A lot has been written this week about Netflix’s move into gaming, and about its Q3 projections for subscriber growth, which are lower than expected. Some publications are conflating these two things, and drawing a conclusion that the gaming move is somewhat of a jarring pivot as it foresees an end to its market dominance.

But at Axonista, we take a different view. Netflix was first to innovate many of the streaming service features we take for granted today, making many bold choices along the way, so we see this as an obvious next step as Netflix continues to carve a path of innovation through the market sector it helped to create.

The lines between live action and video games are becoming more and more blurred. Up until now, it’s been game makers getting closer to movies. For example, Naughty Dog’s blockbuster The Last of Us (which is currently being adapted into a TV series for HBO) was movie-like in its epic and emotional storytelling, but very much still a video game. In contrast, movies and TV shows have not moved as far towards video games – yet!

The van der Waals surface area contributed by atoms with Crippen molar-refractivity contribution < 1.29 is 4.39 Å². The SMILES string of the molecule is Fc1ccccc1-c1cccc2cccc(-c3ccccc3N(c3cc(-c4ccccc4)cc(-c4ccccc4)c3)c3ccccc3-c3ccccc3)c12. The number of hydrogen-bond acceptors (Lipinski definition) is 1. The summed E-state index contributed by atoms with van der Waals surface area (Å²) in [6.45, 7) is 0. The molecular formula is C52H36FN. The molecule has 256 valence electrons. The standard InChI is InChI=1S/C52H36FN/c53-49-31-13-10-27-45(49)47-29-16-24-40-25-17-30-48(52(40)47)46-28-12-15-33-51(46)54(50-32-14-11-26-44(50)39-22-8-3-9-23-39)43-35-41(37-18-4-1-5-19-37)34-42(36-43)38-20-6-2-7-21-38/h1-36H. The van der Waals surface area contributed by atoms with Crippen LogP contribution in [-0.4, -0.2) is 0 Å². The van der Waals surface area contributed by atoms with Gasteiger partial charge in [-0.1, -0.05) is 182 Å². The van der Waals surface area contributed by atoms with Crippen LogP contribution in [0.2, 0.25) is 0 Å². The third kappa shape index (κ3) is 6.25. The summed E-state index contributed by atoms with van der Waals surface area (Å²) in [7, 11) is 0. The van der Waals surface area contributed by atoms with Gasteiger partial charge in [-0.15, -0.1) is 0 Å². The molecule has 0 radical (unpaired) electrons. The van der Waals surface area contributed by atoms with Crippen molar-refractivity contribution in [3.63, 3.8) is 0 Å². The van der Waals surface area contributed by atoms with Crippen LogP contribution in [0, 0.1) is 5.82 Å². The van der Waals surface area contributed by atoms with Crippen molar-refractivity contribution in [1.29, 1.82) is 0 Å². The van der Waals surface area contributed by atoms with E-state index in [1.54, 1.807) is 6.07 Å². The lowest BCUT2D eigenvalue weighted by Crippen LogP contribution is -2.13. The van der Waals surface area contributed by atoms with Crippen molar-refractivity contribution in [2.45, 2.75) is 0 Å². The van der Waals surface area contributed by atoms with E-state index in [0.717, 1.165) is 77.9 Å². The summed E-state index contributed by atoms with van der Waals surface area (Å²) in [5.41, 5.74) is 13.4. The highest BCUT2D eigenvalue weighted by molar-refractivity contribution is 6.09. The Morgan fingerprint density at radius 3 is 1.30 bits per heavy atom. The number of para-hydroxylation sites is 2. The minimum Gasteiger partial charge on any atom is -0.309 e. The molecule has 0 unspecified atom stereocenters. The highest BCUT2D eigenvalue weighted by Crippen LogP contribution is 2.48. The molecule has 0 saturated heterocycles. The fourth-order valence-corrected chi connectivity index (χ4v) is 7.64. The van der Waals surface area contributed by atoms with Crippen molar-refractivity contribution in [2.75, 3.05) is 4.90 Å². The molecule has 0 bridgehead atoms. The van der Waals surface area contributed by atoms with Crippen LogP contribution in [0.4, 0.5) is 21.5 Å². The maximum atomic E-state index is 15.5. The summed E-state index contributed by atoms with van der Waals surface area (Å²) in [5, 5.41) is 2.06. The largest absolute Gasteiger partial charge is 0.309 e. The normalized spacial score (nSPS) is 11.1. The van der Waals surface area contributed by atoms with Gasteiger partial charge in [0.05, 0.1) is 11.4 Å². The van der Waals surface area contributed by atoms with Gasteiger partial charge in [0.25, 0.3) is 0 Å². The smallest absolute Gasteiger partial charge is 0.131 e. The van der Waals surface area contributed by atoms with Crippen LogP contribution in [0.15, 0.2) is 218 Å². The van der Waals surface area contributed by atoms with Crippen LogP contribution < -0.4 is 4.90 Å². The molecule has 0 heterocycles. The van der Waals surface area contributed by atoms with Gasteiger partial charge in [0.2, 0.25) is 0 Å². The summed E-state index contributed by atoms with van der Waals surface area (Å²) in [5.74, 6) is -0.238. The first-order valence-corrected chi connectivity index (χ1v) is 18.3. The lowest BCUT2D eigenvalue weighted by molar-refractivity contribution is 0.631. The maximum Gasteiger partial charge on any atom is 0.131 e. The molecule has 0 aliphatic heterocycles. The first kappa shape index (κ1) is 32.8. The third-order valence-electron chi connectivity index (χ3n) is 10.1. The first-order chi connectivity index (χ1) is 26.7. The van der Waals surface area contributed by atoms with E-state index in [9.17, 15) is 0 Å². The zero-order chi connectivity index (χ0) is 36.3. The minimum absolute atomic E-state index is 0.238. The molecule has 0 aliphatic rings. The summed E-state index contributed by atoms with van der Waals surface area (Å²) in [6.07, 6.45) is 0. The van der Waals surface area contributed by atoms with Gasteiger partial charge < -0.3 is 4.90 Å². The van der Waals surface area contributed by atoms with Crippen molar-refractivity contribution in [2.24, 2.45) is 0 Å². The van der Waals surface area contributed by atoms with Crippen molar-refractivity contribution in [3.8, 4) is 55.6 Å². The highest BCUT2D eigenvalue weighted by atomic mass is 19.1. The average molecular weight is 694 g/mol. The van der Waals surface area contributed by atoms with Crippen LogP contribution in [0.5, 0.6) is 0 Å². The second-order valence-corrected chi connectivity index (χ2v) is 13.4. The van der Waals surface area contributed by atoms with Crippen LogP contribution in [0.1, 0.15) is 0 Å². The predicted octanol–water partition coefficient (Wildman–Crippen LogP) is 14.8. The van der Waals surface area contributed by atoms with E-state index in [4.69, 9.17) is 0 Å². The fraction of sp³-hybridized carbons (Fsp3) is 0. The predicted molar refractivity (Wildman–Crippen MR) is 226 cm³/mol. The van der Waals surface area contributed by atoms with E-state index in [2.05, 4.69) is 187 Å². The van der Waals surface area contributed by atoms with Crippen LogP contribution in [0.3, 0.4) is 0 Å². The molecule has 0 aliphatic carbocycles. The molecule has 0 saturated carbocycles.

With interactive experiments like Bandersnatch, Netflix has already begun to blur the lines further, albeit in a rudimentary way, with a vast amount of unexplored territory ahead.

With a show like Stranger Things Netflix has complete creative control, and two universes to explore, so we could see game / series crossovers, game-only characters, side-quests, character backstories, or even stories told from the monster’s perspective, as part of an extension to the show. 

As fans of both shows and video games, we can’t wait to see what happens next!

First published in Rerun, our weekly newsletter about the future of interactive video – sign up here.